As every NRA member can attest, certain cherished values, customs and beliefs are passed down from generation to generation. Hunting, shooting and outdoor activities are part of our American heritage and lineage. In the 21st century, there is a growing trend in our country to retain our connection to outdoor sporting activities and to care for and preserve our fish, wildlife and natural resources. This "care for" attitude has become almost an obsession and represents America’s strong conservation movement. As we face the many cultural, technological and demographic changes in today’s world, arguably at no time in history has there been more awareness and interest in preserving and protecting our natural resources.
This conservation movement seems to be fueled by our love for animals. That love is evident in the way we love our pets. Most of us cherish our dogs, cats, horses and other "pets" as we strive to properly care for and love our animal friends. Millions of dollars are spent on their care and welfare each year and countless hours are spent enjoying time with them. The same love and compassion that we have for our domestic pets is contained in our hearts for wild animals, birds and fish.
Loving and respecting our wildlife and its habitat is what this conservation movement represents. The vast majority of Americans are good, caring stewards of the land and our wildlife. Most people, through their respect for our wildlife, are almost self-policing when it comes to interacting with our outdoor world. Most people use their love for nature to guide them to treat our natural resources with respect.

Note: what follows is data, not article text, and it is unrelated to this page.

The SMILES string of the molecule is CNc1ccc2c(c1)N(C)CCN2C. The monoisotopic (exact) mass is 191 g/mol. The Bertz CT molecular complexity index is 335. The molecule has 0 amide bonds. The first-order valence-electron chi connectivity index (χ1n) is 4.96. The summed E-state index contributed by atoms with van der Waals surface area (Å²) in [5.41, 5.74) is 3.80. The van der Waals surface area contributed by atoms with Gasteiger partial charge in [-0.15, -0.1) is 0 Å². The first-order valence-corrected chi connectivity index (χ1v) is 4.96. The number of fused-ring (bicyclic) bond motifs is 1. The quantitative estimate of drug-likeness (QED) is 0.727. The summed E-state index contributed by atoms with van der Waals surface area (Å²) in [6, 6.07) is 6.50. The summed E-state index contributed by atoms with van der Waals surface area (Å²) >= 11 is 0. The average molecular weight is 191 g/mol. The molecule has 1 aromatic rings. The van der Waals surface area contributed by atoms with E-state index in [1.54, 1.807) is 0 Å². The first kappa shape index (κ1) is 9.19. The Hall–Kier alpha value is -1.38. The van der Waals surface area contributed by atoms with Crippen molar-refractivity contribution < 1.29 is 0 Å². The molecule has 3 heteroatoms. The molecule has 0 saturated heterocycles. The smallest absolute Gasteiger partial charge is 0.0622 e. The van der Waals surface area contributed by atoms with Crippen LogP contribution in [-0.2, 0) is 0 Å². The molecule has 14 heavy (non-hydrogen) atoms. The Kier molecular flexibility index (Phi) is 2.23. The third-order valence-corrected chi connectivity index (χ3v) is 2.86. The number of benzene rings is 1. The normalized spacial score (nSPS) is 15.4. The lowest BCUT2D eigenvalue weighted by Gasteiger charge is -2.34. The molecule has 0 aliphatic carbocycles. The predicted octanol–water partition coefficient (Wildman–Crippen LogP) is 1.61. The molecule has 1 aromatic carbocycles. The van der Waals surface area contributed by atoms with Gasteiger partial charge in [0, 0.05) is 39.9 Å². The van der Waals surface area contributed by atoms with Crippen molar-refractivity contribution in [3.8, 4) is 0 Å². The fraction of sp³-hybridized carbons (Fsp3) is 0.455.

The conservation movement is exemplified by all of the support given to our conservation officers, fish and game wardens and police who protect our wildlife. Many people are interested and almost fascinated with the work that fish and wildlife officers perform. Just look at the popularity of TV shows such as “North Woods Law,” “Rugged Justice,” “Lone Star Law” and “Wardens.”
The same interest, love, respect and appreciation is what led me to a career in conservation law enforcement. As a Michigan conservation officer for 27 years, I have dedicated my life to the cause of preserving and protecting our natural resources. My hope is that through my dedicated work, I can help ensure that future generations will be able to enjoy our beautiful outdoor world. My mission of protecting our wildlife and natural resources has been an all-consuming ordeal. I worked hard on behalf of honest, nature-loving people. As an officer, I realized that I needed to have compassion for those who hunt, fish, target shoot and interact with our natural resources. In the case of a game-law violation, I also recognized that each situation must be assessed to try and understand why someone committed the given violation. Because the vast majority of people respect and cherish our wildlife, officers also need to respect and appreciate those who participate in outdoor recreation."Loving and respecting our wildlife and its habitat is what this conservation movement represents. The vast majority of Americans are good, caring stewards of the land and our wildlife."
I once had contact with a tree-cutting expert who climbed up 100 feet into a dead hemlock tree. The fearless man climbed the tree with ease and agility as he carried a chainsaw and methodically cut down the tree. All during the process, the man worked without the help of ropes or by using safety nets below him. When he was safely back on the ground, he said, “Hello John,” and proceeded to tell me that he had always wanted to be a conservation officer. But then the man with the chainsaw said he could not do my job because it was too dangerous due to the fact that everyone he would come in contact with would have guns. I explained that while many people who conservation officers deal with do carry guns, that in itself does not make public contacts dangerous. Almost all of the great Americans who hunt and target shoot never commit a crime and pose no threat to fish and game officers.